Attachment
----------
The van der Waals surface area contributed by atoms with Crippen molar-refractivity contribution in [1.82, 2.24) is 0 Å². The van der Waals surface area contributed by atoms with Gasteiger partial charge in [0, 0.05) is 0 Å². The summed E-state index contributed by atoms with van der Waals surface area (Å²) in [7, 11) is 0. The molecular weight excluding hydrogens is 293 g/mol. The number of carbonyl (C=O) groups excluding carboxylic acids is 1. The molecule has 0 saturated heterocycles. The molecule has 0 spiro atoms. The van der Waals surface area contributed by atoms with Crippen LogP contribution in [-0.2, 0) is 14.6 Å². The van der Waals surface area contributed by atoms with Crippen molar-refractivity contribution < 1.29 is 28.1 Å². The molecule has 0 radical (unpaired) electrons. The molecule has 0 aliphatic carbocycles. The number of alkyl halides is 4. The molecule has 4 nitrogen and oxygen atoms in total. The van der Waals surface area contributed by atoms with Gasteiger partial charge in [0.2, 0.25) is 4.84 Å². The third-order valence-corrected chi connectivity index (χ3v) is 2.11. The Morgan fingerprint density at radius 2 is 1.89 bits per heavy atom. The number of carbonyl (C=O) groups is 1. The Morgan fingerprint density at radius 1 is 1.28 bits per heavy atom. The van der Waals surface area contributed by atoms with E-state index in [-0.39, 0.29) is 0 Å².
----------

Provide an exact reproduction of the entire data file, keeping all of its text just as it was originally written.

The van der Waals surface area contributed by atoms with Crippen molar-refractivity contribution in [1.82, 2.24) is 0 Å². The van der Waals surface area contributed by atoms with Gasteiger partial charge in [0, 0.05) is 0 Å². The summed E-state index contributed by atoms with van der Waals surface area (Å²) in [7, 11) is 0. The molecular weight excluding hydrogens is 293 g/mol. The number of carbonyl (C=O) groups excluding carboxylic acids is 1. The molecule has 0 saturated heterocycles. The molecule has 0 spiro atoms. The van der Waals surface area contributed by atoms with Crippen LogP contribution in [-0.2, 0) is 14.6 Å². The van der Waals surface area contributed by atoms with Crippen molar-refractivity contribution < 1.29 is 28.1 Å². The molecule has 0 radical (unpaired) electrons. The molecule has 0 aliphatic carbocycles. The number of alkyl halides is 4. The molecule has 4 nitrogen and oxygen atoms in total. The van der Waals surface area contributed by atoms with Gasteiger partial charge in [0.2, 0.25) is 4.84 Å². The third-order valence-corrected chi connectivity index (χ3v) is 2.11. The Morgan fingerprint density at radius 2 is 1.89 bits per heavy atom. The number of carbonyl (C=O) groups is 1. The Morgan fingerprint density at radius 1 is 1.28 bits per heavy atom. The van der Waals surface area contributed by atoms with E-state index in [-0.39, 0.29) is 0 Å².